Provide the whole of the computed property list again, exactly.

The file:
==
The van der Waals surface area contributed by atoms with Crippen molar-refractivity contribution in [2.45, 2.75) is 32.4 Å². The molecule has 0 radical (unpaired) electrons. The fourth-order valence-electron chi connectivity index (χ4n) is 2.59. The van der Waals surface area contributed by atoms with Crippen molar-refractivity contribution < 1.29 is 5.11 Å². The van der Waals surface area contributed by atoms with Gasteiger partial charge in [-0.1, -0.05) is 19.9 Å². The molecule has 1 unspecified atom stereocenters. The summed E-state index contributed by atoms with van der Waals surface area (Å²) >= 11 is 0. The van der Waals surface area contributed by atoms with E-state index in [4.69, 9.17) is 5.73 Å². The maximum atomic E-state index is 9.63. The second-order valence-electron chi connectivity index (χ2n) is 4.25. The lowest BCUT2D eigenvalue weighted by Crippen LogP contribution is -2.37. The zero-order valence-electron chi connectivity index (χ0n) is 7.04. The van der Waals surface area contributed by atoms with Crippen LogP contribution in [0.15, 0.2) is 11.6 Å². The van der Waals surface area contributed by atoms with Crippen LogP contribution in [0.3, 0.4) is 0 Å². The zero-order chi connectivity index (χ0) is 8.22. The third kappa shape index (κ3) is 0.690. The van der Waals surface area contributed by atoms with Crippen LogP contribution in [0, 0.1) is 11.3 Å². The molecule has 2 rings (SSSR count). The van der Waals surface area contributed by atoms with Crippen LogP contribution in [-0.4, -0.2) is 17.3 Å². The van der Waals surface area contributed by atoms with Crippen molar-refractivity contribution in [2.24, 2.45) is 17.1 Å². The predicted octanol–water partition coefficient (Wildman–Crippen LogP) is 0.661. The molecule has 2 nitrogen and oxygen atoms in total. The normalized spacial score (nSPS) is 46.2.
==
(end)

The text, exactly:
The van der Waals surface area contributed by atoms with Crippen molar-refractivity contribution in [2.45, 2.75) is 32.4 Å². The molecule has 0 radical (unpaired) electrons. The fourth-order valence-electron chi connectivity index (χ4n) is 2.59. The van der Waals surface area contributed by atoms with Crippen molar-refractivity contribution < 1.29 is 5.11 Å². The van der Waals surface area contributed by atoms with Gasteiger partial charge in [-0.1, -0.05) is 19.9 Å². The molecule has 1 unspecified atom stereocenters. The summed E-state index contributed by atoms with van der Waals surface area (Å²) >= 11 is 0. The van der Waals surface area contributed by atoms with E-state index in [4.69, 9.17) is 5.73 Å². The maximum atomic E-state index is 9.63. The second-order valence-electron chi connectivity index (χ2n) is 4.25. The lowest BCUT2D eigenvalue weighted by Crippen LogP contribution is -2.37. The zero-order valence-electron chi connectivity index (χ0n) is 7.04. The van der Waals surface area contributed by atoms with Crippen LogP contribution in [0.15, 0.2) is 11.6 Å². The van der Waals surface area contributed by atoms with Crippen LogP contribution in [0.3, 0.4) is 0 Å². The zero-order chi connectivity index (χ0) is 8.22. The third kappa shape index (κ3) is 0.690. The van der Waals surface area contributed by atoms with Crippen LogP contribution in [0, 0.1) is 11.3 Å². The molecule has 2 rings (SSSR count). The van der Waals surface area contributed by atoms with Crippen LogP contribution in [-0.4, -0.2) is 17.3 Å². The van der Waals surface area contributed by atoms with Crippen molar-refractivity contribution in [2.24, 2.45) is 17.1 Å². The predicted octanol–water partition coefficient (Wildman–Crippen LogP) is 0.661. The molecule has 2 nitrogen and oxygen atoms in total. The normalized spacial score (nSPS) is 46.2.